Russia Failing to Gain Air Superiority as U.S. HIMARS Hit SAMs: Pentagon

American weapons have stopped Russia gaining air superiority in the Ukraine war, the Pentagon has said.

Ukraine has used the M142 High Mobility Artillery Rocket Systems, or HIMARS, to strike dozens of Russian command-and-control sites, ammunition depots, and other targets as it begins a counter-offensive to take back the key southern city of Kherson.

In a Pentagon briefing on Friday, an unnamed senior military official praised Ukraine's use of the HIMARS and its army's ability to both shoot down Russian aircraft and stop Moscow's forces from targeting Kyiv's planes.

"We know that they've been able to strike surface-to-air missile locations and to destroy some SAMs," the official said, according to Air Force magazine.

US soldier with HIMARS
A U.S. soldier with a M142 High Mobility Artillery Rocket System (HIMARS) launcher vehicle during military exercise in southeastern Morocco on June 9, 2021. The Pentagon has said the weapons have stopped Russia from gaining air superiority in the war in Ukraine. FADEL SENNA/Getty Images

"The fact that the Russians continue to not have air superiority certainly says a great deal about Ukrainians' kind of will," the official added.

The U.S. has delivered 12 HIMARS to Ukraine and will provide an additional four. However, Ukrainian defense minister Oleksii Reznikov has said his country would need "at least 100" HIMARS to reverse Russian gains in the Donbas region.

Meanwhile, Kyiv has also been calling for the U.S. and its western allies to provide combat jets and the training to fly them.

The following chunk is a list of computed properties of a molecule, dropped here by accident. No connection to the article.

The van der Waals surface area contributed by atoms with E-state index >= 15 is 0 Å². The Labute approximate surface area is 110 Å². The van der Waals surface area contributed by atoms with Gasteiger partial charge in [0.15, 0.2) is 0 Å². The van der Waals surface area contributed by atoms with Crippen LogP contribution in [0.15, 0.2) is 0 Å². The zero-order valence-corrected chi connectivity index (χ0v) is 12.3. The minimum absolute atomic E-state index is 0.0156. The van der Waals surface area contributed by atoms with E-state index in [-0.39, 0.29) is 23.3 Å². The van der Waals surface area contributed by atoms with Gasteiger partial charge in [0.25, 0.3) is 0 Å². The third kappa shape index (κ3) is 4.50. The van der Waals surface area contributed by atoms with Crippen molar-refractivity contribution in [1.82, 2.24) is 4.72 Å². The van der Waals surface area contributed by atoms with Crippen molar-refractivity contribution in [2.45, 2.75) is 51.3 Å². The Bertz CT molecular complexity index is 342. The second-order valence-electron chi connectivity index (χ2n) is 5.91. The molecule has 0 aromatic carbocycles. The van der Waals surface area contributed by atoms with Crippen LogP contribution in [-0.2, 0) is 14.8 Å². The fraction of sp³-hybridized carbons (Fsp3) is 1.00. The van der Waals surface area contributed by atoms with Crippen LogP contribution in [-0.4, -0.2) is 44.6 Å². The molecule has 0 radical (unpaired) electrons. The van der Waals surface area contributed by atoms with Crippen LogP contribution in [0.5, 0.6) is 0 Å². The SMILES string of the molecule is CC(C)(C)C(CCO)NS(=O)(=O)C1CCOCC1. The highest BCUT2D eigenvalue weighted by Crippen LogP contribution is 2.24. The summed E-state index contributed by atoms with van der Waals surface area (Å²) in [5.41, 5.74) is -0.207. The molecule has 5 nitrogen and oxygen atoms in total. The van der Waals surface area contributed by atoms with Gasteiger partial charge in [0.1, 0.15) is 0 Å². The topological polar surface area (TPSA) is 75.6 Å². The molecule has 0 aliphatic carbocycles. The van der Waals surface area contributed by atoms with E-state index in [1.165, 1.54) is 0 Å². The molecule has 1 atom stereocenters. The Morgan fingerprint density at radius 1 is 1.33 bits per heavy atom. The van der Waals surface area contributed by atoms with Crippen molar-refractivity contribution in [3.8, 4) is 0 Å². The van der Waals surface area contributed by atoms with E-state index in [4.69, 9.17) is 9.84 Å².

This month, U.S. Air Force chief of staff, General Charles Q. Brown Jr. said this was under consideration, referring to Gripen jets from Sweden, the French-made Dassault Rafale and the Eurofighter Typhoon made by a number of countries.

Ukrainian Air Force officials have said they want their pilots to be trained on the American F-16 fighter jet, and when asked why training on them had not yet been given, the Pentagon official said that a decision had not been made on aircraft provision.

"We're looking into this question," the official said, "it is important to identify what the platforms are and will be and make sure that you're providing the right kind of training."

In the meantime, the U.S. will help transfer "significant spare parts" to keep Ukraine's Soviet-era MiG and Sukhoi jets flying, the publication reported. Newsweek has contacted the Ukrainian Defense Ministry for comment.

It comes as British defense officials said that Ukraine has successfully repelled small-scale Russian assaults near Donetsk city in the Donbas region.

The U.K. Ministry of Defence (MoD) said that Russian forces had likely established two pontoon bridges and a ferry system over the Dnipro River near Kherson to make up for Kyiv destroying nearby bridges in recent strikes using U.S. supplied rockets.

With Kherson the focus of Ukraine's counter offensive, the Ukrainian military said on Saturday it had killed scores of Russian soldiers and destroyed two ammunition dumps in fighting in the region.

Ukraine said more than 100 Russian soldiers and seven tanks had been destroyed in fighting on Friday in the region and that rail traffic over the river has been cut, potentially further isolating Russian forces west of the river from supplies in Crimea and further east, Reuters reported.